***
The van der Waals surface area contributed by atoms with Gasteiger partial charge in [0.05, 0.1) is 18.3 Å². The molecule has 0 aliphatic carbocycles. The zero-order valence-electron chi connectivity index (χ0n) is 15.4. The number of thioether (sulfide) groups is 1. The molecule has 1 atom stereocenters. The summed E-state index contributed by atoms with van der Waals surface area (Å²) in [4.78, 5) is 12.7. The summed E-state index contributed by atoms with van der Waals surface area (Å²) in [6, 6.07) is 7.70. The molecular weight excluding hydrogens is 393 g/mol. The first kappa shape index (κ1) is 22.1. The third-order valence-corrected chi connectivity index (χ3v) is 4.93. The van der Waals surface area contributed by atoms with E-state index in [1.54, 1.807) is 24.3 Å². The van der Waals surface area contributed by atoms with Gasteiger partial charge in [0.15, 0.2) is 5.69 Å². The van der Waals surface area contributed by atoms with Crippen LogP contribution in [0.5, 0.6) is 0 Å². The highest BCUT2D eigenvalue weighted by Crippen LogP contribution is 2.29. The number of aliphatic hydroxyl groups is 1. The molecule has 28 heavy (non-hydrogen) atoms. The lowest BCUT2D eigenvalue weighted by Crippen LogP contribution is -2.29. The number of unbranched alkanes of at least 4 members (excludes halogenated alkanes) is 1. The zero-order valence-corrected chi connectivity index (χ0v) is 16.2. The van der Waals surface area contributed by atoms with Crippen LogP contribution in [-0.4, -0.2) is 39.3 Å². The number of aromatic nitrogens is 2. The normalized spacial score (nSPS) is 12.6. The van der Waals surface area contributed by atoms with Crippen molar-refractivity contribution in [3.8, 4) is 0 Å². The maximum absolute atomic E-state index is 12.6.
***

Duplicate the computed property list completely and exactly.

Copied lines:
The van der Waals surface area contributed by atoms with Gasteiger partial charge in [0.05, 0.1) is 18.3 Å². The molecule has 0 aliphatic carbocycles. The zero-order valence-electron chi connectivity index (χ0n) is 15.4. The number of thioether (sulfide) groups is 1. The molecule has 1 atom stereocenters. The summed E-state index contributed by atoms with van der Waals surface area (Å²) in [4.78, 5) is 12.7. The summed E-state index contributed by atoms with van der Waals surface area (Å²) in [6, 6.07) is 7.70. The molecular weight excluding hydrogens is 393 g/mol. The first kappa shape index (κ1) is 22.1. The third-order valence-corrected chi connectivity index (χ3v) is 4.93. The van der Waals surface area contributed by atoms with E-state index in [1.54, 1.807) is 24.3 Å². The van der Waals surface area contributed by atoms with Gasteiger partial charge in [0.15, 0.2) is 5.69 Å². The van der Waals surface area contributed by atoms with Crippen LogP contribution in [0.5, 0.6) is 0 Å². The highest BCUT2D eigenvalue weighted by Crippen LogP contribution is 2.29. The number of aliphatic hydroxyl groups is 1. The molecule has 28 heavy (non-hydrogen) atoms. The lowest BCUT2D eigenvalue weighted by Crippen LogP contribution is -2.29. The number of unbranched alkanes of at least 4 members (excludes halogenated alkanes) is 1. The zero-order valence-corrected chi connectivity index (χ0v) is 16.2. The van der Waals surface area contributed by atoms with Crippen LogP contribution in [-0.4, -0.2) is 39.3 Å². The number of aromatic nitrogens is 2. The normalized spacial score (nSPS) is 12.6. The van der Waals surface area contributed by atoms with Crippen molar-refractivity contribution in [3.8, 4) is 0 Å². The maximum absolute atomic E-state index is 12.6.